North Korea is using weaponized versions of open-source utilities to spy on the technology, defense and entertainment sectors worldwide. Microsoft says it spotted fake profiles of supposed job recruiters who really are Pyongyang hackers manipulating victims into downloading Trojans.
Jamf plans to buy startup ZecOps to extend its ability to detect and respond to sophisticated threats across Mac, iOS and Android devices. Jamf's proposed acquisition will provide threat hunting tools to determine if any advanced attacks have compromised mobile devices.
In the latest weekly update, ISMG editors discuss the industrywide implications of a teenager hacking into Uber's internal systems, key trends in the new Gartner SD-WAN Magic Quadrant report, and how ethics and security culture are center stage due to recent CISO revelations at Uber and Twitter.
Cybercriminals are netting multimillion-dollar hauls by targeting healthcare industry payment processing, the FBI warns. The criminals use publicly available personally identifiable information and deploy social engineering techniques to impersonate care providers.
Uber is probing a hack attack after an intruder appeared to breach multiple internal systems, using the company's Slack messaging app to announce: "I am a hacker and Uber has suffered a data breach." The ride-hailing service has taken multiple systems offline while it investigates.
Invoice fraud. Payroll diversion. Gift card requests. Fraudulent wire transfers. Malicious attachments. These types of attacks have dominated the cybersecurity space for the past few years, as security leaders worldwide attempt to find ways to stop increasingly-sophisticated inbound threats.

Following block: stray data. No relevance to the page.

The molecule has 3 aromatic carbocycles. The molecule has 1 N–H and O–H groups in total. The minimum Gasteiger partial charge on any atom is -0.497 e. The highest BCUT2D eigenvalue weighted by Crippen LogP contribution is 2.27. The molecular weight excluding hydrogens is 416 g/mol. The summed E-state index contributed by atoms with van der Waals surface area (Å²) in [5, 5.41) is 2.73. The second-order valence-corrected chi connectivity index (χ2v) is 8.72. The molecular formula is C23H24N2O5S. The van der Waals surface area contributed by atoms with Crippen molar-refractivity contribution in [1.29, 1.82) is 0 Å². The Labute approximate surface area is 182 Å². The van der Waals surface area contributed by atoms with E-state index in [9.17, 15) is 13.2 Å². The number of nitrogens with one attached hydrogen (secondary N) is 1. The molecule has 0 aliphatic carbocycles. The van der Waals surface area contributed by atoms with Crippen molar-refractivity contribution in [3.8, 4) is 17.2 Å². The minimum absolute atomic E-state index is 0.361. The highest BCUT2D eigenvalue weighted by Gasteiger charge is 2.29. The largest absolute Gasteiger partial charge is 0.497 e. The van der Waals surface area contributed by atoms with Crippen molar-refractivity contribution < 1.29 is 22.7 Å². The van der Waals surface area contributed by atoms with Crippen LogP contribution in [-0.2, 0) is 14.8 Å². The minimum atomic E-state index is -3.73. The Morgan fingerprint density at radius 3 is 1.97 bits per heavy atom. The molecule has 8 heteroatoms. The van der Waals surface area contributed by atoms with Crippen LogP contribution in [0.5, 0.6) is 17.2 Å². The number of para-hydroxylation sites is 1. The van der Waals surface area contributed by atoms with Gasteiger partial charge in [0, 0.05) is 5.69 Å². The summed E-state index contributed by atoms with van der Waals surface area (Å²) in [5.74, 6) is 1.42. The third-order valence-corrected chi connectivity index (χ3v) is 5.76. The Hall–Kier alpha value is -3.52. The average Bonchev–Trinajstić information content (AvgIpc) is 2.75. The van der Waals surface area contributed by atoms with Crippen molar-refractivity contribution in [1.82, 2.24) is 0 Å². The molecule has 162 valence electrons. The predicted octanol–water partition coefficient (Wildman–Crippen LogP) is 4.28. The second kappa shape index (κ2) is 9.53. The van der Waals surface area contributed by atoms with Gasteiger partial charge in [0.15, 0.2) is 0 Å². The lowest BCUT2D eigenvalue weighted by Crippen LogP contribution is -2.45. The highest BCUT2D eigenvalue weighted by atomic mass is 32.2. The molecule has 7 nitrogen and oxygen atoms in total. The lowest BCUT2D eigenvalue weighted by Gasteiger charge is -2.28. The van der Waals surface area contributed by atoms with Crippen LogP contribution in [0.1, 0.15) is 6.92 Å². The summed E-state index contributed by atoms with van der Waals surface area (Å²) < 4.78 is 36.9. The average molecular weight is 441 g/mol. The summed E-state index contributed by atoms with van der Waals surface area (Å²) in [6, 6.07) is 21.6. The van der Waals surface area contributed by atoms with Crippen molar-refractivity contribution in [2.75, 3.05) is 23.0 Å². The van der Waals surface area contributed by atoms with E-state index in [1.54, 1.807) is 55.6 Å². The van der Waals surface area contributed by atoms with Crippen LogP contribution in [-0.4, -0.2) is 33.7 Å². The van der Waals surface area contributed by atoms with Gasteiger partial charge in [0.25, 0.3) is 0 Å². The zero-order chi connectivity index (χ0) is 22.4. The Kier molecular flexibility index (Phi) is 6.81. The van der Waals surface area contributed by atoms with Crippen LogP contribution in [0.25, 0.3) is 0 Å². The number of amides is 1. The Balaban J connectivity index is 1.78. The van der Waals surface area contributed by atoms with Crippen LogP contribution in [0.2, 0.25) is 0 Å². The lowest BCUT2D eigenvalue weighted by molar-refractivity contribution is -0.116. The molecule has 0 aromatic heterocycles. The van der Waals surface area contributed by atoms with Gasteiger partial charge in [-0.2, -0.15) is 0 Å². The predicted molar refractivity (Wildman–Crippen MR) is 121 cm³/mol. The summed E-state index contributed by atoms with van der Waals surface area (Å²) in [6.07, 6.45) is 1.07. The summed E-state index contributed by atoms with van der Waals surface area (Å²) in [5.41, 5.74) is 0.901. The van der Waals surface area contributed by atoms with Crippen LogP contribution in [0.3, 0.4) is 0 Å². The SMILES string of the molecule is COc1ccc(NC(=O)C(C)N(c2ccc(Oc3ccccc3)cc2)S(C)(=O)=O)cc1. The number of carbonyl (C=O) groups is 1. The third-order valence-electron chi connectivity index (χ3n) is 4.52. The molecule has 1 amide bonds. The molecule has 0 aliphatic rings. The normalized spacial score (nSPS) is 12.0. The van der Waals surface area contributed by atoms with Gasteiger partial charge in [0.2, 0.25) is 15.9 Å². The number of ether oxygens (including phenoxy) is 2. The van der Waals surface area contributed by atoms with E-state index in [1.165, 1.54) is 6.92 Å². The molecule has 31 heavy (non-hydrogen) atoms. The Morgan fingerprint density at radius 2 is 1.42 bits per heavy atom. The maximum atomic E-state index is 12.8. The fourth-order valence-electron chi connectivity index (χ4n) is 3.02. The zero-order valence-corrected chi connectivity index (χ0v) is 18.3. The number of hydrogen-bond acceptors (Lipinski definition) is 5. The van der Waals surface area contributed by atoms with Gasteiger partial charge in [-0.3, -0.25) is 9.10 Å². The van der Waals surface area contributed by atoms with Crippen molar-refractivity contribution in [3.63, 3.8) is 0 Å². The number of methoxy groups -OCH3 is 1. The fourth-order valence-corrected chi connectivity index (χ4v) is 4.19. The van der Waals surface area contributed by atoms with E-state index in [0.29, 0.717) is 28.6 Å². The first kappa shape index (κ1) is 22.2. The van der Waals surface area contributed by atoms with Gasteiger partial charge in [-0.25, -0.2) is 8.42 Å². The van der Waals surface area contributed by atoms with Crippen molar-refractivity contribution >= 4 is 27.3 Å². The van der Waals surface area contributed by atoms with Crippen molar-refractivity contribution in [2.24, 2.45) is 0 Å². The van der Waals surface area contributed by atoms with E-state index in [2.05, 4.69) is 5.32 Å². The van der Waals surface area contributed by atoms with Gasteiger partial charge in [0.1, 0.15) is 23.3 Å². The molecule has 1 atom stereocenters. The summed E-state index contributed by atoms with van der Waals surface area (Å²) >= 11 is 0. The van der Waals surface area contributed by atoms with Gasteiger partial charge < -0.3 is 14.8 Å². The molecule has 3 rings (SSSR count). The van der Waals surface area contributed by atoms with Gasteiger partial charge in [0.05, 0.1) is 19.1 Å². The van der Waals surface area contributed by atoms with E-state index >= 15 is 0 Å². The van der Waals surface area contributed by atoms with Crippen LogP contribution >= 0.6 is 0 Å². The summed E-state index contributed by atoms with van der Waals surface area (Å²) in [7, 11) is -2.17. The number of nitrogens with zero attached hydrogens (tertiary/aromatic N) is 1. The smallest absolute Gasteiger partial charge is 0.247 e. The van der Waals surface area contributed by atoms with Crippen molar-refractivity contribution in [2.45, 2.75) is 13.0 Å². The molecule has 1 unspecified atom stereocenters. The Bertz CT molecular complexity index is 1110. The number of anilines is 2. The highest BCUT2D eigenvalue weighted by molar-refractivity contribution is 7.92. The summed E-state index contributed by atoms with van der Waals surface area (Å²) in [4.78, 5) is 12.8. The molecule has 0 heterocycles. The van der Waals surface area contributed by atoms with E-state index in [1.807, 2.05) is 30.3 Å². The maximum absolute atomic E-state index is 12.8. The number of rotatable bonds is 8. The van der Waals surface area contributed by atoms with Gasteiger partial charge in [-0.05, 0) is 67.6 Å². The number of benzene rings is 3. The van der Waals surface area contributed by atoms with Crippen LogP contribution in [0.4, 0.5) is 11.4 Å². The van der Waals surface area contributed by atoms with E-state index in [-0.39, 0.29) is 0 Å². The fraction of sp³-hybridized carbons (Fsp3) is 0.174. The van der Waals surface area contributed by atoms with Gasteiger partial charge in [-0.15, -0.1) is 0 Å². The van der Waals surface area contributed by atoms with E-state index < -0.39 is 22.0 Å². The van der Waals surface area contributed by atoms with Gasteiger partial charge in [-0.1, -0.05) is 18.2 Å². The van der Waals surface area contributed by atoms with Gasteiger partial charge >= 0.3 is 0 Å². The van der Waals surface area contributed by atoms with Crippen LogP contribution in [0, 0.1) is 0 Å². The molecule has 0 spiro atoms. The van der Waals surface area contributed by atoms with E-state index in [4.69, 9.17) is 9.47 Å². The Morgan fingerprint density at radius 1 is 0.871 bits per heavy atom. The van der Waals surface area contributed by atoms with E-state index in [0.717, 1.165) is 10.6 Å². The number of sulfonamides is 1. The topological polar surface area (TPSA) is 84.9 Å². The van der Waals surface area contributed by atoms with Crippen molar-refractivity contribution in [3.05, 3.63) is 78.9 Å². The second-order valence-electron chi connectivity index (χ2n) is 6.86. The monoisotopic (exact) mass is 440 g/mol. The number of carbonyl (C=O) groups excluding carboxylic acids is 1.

But what about those...
The latest ISMG Security Report discusses a new phishing-as-a-service toolkit designed to bypass multifactor authentication, the decision by Lloyd's of London to exclude nation-state attacks from cyber insurance policies, and challenges at Okta after it acquired customer identity giant Auth0.
The Labor Day weekend ransomware attack on the Los Angeles Unified School District is drawing serious attention from the U.S. government, which has sent the FBI. The attack vector is unknown, but nearly two dozen compromised district accounts appeared on the dark web in the months before the attack.
California's largest public school district and the second-largest in the U.S. is undergoing a ransomware attack. The attack has disrupted the district's email system but fundamental school system functions - including instruction and transportation, food and after-school programs - are unaffected.
The operators behind banking Trojan SharkBot are distributing an updated version of the malware on now-deactivated malicious applications on Google Play. Called Mister Phone Cleaner and Kylhavy Mobile Security, the apps have been downloaded 10,000 and 50,000 times, respectively, says Fox-IT.
Insurance market giant Lloyd's of London says that starting next year, its cyber insurance policies will no longer cover state-sponsored cyberattacks. But with attribution being inherently tricky, expect this move to be tested in court, says Jonathan Armstrong, a partner at Cordery law firm.
In the latest weekly update, four Information Security Media Group editors discuss key cybersecurity issues, including the high cost of BEC scams, a Cuba ransomware gang's attack on Montenegro, and why so many hacktivists couldn't overcome the technical ennui of the Russia-Ukraine cyberwar.
Food delivery firm DoorDash says its customers and employees have been impacted by the phishing attack on its third-party service provider. DoorDash says it experienced "unusual and suspicious activity" on its third-party vendor's computer network that was a victim of a phishing campaign.
An ongoing phishing campaign has compromised Twilio, Mailchimp and about 130 other organizations by using a lookalike Okta login page to trick employees into divulging their password and multi-factor authentication code. Researchers have traced the attacks to a 22-year-old suspect in North Carolina.
Domain name registrars track domain name owners via "whois" data, which is a crucial tool for investigators combating cybercrime. But Kroll's Alan Brill says that since the EU General Data Protection Regulation went into effect, many registrars no longer publicly share such information, and that's a problem.